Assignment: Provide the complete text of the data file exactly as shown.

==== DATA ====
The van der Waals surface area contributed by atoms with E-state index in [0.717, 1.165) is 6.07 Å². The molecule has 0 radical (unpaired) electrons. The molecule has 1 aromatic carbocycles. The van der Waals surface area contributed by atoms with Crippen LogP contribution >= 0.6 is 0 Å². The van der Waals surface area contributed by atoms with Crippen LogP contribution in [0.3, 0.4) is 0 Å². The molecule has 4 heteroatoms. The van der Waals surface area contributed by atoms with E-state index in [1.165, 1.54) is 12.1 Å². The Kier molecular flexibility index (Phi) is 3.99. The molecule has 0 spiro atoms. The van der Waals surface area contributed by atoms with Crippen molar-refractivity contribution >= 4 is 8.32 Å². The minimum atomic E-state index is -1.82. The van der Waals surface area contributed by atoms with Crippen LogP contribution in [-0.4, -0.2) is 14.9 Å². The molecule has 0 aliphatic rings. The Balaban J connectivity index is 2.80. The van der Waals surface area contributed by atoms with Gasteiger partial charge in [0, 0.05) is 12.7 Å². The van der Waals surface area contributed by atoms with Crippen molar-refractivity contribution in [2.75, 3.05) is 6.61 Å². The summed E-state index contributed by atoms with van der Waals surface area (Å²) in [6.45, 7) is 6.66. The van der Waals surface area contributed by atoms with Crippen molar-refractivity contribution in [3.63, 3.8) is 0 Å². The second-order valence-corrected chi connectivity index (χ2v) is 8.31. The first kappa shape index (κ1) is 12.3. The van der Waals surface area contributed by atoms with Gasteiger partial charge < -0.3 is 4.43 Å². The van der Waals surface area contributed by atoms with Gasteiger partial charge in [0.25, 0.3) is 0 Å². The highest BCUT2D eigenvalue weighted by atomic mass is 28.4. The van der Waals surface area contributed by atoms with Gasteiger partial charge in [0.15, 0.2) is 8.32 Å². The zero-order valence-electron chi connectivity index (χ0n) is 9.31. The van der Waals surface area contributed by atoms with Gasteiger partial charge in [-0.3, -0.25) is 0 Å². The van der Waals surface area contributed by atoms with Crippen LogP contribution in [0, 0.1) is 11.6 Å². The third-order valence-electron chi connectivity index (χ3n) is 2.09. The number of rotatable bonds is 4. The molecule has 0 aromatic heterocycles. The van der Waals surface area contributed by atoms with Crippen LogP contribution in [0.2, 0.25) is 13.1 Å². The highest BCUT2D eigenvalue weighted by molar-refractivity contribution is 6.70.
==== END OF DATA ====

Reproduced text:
The van der Waals surface area contributed by atoms with E-state index in [0.717, 1.165) is 6.07 Å². The molecule has 0 radical (unpaired) electrons. The molecule has 1 aromatic carbocycles. The van der Waals surface area contributed by atoms with Crippen LogP contribution >= 0.6 is 0 Å². The van der Waals surface area contributed by atoms with Crippen LogP contribution in [0.3, 0.4) is 0 Å². The molecule has 4 heteroatoms. The van der Waals surface area contributed by atoms with E-state index in [1.165, 1.54) is 12.1 Å². The Kier molecular flexibility index (Phi) is 3.99. The molecule has 0 spiro atoms. The van der Waals surface area contributed by atoms with Crippen molar-refractivity contribution >= 4 is 8.32 Å². The minimum atomic E-state index is -1.82. The van der Waals surface area contributed by atoms with Crippen LogP contribution in [-0.4, -0.2) is 14.9 Å². The molecule has 0 aliphatic rings. The Balaban J connectivity index is 2.80. The van der Waals surface area contributed by atoms with Gasteiger partial charge in [0, 0.05) is 12.7 Å². The van der Waals surface area contributed by atoms with Crippen molar-refractivity contribution in [2.75, 3.05) is 6.61 Å². The summed E-state index contributed by atoms with van der Waals surface area (Å²) in [6.45, 7) is 6.66. The van der Waals surface area contributed by atoms with Crippen molar-refractivity contribution in [3.63, 3.8) is 0 Å². The second-order valence-corrected chi connectivity index (χ2v) is 8.31. The first kappa shape index (κ1) is 12.3. The van der Waals surface area contributed by atoms with Gasteiger partial charge < -0.3 is 4.43 Å². The van der Waals surface area contributed by atoms with Gasteiger partial charge in [0.25, 0.3) is 0 Å². The highest BCUT2D eigenvalue weighted by atomic mass is 28.4. The van der Waals surface area contributed by atoms with Gasteiger partial charge in [0.15, 0.2) is 8.32 Å². The zero-order valence-electron chi connectivity index (χ0n) is 9.31. The van der Waals surface area contributed by atoms with Gasteiger partial charge in [-0.3, -0.25) is 0 Å². The van der Waals surface area contributed by atoms with Crippen LogP contribution in [0, 0.1) is 11.6 Å². The third-order valence-electron chi connectivity index (χ3n) is 2.09. The number of rotatable bonds is 4. The molecule has 0 aromatic heterocycles. The van der Waals surface area contributed by atoms with Crippen LogP contribution in [0.2, 0.25) is 13.1 Å². The highest BCUT2D eigenvalue weighted by molar-refractivity contribution is 6.70.